Running through the Diefenbunker

blasttunnelOne of the really cool things about the 5 km and 10 km races is that you get to run through the Diefenbunker blast tunnel.  The blast tunnel was designed and constructed to allow the pressure wave from a nuclear blast to enter and then be diverted away from the actual bunker itself where key members of the Canadian government would be relocated in the event of nuclear attack.

I did the bike ride instead of the run so I did not get to run through the tunnel. Clearly, I need to return next year to do the run so I can run through the tunnel!

The bike ride

The 33 km bike route took us along country roads. There was very little traffic and only a few hills. All the turns were clearly marked. You did need to keep an eye out for cracks and potholes. Not surprising for a spring race in Ottawa. I did the ride on a good road bike and would use the same bike if I return. I guess I should specify, what I mean by a “good” bike, since that definition can vary widely! My bike is is a Trek Lexa SLX :aluminum frame, carbon forks, Bontrager components and Bontrager alloy wheels, Shimano 105 drivetrain. Another cyclist who rode with us for a good part of the race did comment that he was glad he brought his “B” bike and not his racing bike given the road conditions.  Save that bike for riding in the Gatineau hills.

The 33 km cyclists started just ahead of the 18 km cyclists, and the 5 km cyclists started last. This worked out well since the faster cyclists tended to be doing the longer distances. By breaking up the starts, you don’t have an 8 year old on their mountain bike jockeying for position with my cycling commuter husband clipped into his pedals riding his Marinoni.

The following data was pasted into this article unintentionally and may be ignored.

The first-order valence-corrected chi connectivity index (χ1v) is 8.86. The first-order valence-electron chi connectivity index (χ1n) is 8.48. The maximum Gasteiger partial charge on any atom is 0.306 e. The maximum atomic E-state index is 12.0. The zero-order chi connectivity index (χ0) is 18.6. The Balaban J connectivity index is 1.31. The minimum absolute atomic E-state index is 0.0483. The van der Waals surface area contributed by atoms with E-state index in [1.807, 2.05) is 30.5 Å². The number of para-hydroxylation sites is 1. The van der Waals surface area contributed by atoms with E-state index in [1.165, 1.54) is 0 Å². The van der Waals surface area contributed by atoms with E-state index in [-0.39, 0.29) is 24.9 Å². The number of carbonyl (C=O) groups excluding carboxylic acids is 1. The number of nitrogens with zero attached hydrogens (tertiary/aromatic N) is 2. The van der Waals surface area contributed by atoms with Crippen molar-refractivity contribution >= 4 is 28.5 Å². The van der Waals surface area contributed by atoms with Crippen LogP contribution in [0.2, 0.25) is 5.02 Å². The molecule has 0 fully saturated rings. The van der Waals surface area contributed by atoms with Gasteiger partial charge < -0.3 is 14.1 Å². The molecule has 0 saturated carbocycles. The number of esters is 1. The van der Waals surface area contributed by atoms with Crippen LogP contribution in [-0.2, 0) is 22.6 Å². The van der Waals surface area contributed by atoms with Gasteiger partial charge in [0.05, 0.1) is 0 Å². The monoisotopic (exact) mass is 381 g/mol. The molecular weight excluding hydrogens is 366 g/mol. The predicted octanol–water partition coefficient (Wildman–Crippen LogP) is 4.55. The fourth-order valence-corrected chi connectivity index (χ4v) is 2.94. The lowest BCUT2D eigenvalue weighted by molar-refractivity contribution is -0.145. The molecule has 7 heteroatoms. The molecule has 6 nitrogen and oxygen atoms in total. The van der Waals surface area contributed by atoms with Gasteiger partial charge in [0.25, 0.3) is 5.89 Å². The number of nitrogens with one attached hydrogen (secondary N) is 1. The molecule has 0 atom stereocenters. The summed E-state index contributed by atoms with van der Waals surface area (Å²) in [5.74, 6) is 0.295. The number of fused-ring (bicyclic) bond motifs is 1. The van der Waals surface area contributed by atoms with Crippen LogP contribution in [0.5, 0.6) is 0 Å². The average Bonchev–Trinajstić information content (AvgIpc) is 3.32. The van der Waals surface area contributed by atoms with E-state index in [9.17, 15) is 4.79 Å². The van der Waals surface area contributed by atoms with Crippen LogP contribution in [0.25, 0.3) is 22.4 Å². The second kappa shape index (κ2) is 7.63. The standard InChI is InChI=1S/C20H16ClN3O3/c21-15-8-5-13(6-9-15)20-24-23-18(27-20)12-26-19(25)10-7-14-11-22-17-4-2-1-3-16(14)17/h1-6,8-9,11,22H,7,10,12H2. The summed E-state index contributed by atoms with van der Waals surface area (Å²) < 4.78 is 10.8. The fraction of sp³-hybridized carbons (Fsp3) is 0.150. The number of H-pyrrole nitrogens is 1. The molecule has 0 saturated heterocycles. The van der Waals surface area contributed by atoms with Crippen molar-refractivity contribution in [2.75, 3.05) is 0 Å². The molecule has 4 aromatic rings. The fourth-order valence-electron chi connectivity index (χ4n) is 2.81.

A community race with community sponsors

The cycling races are cycle tours which means, unlike the running races, they are not timed. As a result, I was surprised when they asked me to pull over at the finish line. Apparently I was the 2nd female overall in the 33km bike. I was presented with gift certificates for Kin Vineyards and The Cheshire Cat Pub (make sure you read their road sign when you are in the area). local businesses can be such great supporters of community races!)

Even if you don’t get a top three finish, the 2019 bibs included $20 off any purchase of $100 at Bushtukah. It is far too easy for me to spend  over $100 at Bushtukah, and it just so happens I need to buy a pair of trail running shoes. You also got a coupon for a free Kichesippi beer at the Cheshire Cat Pub (valid on race weekend). I also heard a rumour kids who did the Loonie Loop got a coupon for a free ice cream (but I have no way of fact checking that, so don’t make any promises of free ice cream to your kids, just in case I am wrong)

img_20190504_165718.jpgThank you to all the sponsors who contributed to this community event! Giving away gift certificates is smart, because now my husband and I are planning a return trip to Carp for dinner at the pub and a stop at the vineyard. Maybe we can combine it with an attempt on the Diefenbunker Escape room.

Washrooms and bag check

Yes there is a bag check inside the building

There are washrooms inside the building and they also had 5 port-a-potties in the parking lot.  I appreciated the indoor washrooms when I realized I had absent mindedly put my bib bike shorts on backwards when I got up in the morning and needed to remedy the situation before the race start. Glad I didn’t have to do that in a port-a-potty!

The Diefenchunk